Everything on our project site is growing like mad at the moment, hundreds of bulging pods of broad beans that have suddenly just appeared from nowhere are spilling over the sides of raised beds, there are dozens of tennis ball sized white onions in the beds, and Cardoons that have gotten completely out of control and reached over six feet in height. The rhubarb is two feet high, so too is the chard, I could go on all day about the health of everything that is growing here.
The healthy growth on the site seems to be partly to do with the fact the old tennis court on which our site is situated is about 2 metres lower than the level of the pubs bowling green and is completely South facing, there are seldom any winds due to tree cover and nearby buildings, but interestingly Ive been on the site from 5am and observed the dew settling on the clay covering of the tennis court and in the raised beds, and then watched it slow release itself into the raised beds and out of the clay back into the atmosphere at quite a slow rate. In short, on hot days, the water seems to stick about for enough time for the plants to benefit from it because it isn’t instantly evaporated at the first site of the sun as it would if it was in a more exposed area, this is something that I will continue to monitor as the site develops.
The food that we grow on our site at Southfields pub in Great Lever all stays in the community, and doesn’t travel more than a quarter of a mile from the site where it was grown. Which ever crops happen to be coming in at the whatever time of the year are distributed in a number of ways, firstly anyone who volunteers on the site is given produce to take home with them. We are also making a once a week donation of produce to the Great Lever connected centre where a soup or stew is made to feed unemployed people attending the centre. We will also be holding an open day soon for local residents where some of our produce will be cooked on site and used to feed those attending the open day we also hope this this will inspire folk to think about growing some of their own food at home.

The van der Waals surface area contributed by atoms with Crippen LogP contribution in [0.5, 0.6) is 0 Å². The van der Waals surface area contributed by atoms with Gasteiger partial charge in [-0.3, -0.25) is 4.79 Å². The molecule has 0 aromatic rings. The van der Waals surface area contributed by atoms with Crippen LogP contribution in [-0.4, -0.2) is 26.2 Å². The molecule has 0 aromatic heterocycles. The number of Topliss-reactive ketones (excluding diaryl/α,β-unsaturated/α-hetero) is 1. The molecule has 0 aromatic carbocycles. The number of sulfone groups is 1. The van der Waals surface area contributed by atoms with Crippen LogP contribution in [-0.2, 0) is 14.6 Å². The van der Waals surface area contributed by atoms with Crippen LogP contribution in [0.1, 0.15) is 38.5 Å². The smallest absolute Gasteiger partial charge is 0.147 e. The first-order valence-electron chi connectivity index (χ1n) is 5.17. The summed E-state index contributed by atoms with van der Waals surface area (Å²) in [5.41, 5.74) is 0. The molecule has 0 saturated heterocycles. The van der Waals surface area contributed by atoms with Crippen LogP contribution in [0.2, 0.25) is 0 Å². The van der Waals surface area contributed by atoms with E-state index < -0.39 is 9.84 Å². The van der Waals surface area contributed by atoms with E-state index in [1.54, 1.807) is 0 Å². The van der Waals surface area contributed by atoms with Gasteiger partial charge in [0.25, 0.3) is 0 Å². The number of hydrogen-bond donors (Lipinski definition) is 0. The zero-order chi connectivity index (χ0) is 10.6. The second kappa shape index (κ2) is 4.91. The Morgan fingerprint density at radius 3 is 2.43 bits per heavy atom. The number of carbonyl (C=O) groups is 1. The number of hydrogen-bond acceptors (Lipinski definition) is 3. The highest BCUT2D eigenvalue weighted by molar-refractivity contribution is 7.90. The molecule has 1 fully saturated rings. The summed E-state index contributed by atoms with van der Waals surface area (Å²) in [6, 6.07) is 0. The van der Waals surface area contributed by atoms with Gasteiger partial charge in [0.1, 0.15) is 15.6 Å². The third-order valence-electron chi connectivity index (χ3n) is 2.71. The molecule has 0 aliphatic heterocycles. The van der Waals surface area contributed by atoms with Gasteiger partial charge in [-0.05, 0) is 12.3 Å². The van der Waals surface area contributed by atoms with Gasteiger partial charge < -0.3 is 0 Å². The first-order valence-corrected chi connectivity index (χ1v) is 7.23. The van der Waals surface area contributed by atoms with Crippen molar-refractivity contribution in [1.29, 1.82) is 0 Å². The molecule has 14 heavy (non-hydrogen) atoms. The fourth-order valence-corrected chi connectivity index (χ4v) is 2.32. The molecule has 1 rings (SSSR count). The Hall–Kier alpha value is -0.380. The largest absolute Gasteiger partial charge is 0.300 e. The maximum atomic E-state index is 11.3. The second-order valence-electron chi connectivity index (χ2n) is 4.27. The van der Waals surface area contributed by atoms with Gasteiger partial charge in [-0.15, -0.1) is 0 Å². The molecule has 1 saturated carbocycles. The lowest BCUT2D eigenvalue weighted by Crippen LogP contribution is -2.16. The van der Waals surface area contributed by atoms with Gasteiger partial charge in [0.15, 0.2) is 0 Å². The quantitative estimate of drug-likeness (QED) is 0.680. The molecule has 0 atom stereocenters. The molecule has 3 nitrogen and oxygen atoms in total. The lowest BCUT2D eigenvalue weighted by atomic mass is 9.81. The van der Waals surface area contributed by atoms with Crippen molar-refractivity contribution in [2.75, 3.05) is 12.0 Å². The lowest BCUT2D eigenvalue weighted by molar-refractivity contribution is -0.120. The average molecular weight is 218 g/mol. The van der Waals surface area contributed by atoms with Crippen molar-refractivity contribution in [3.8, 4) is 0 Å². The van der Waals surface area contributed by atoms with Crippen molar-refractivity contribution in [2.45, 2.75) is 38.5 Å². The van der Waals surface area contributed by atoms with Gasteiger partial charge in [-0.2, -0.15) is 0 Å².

Since we last visited the site some of the wildflowers at the bottom end have finally opened and attracted pollinators, there are also some wild fox gloves that have suddenly appeared on the site. When I initially designed this experimental area I planted the wildflowers in small networks that linked up with the pond, and followed a curved line leading up to a young apple tree. One thing that has also helped the pollinators occurred when we raked an area of the clay covered surface of the site and left nature to ship the seeds in on the wind, in her own time, this has resulted in the return of some different varieties of flowers and grasses that the pollinators utilize, the other motive for allowing the clay surface to grow these flowers and grasses is to that we can build soil up over time by scything all of the grasses and flowers towards autumn and leaving them on the clay surface as a mulch.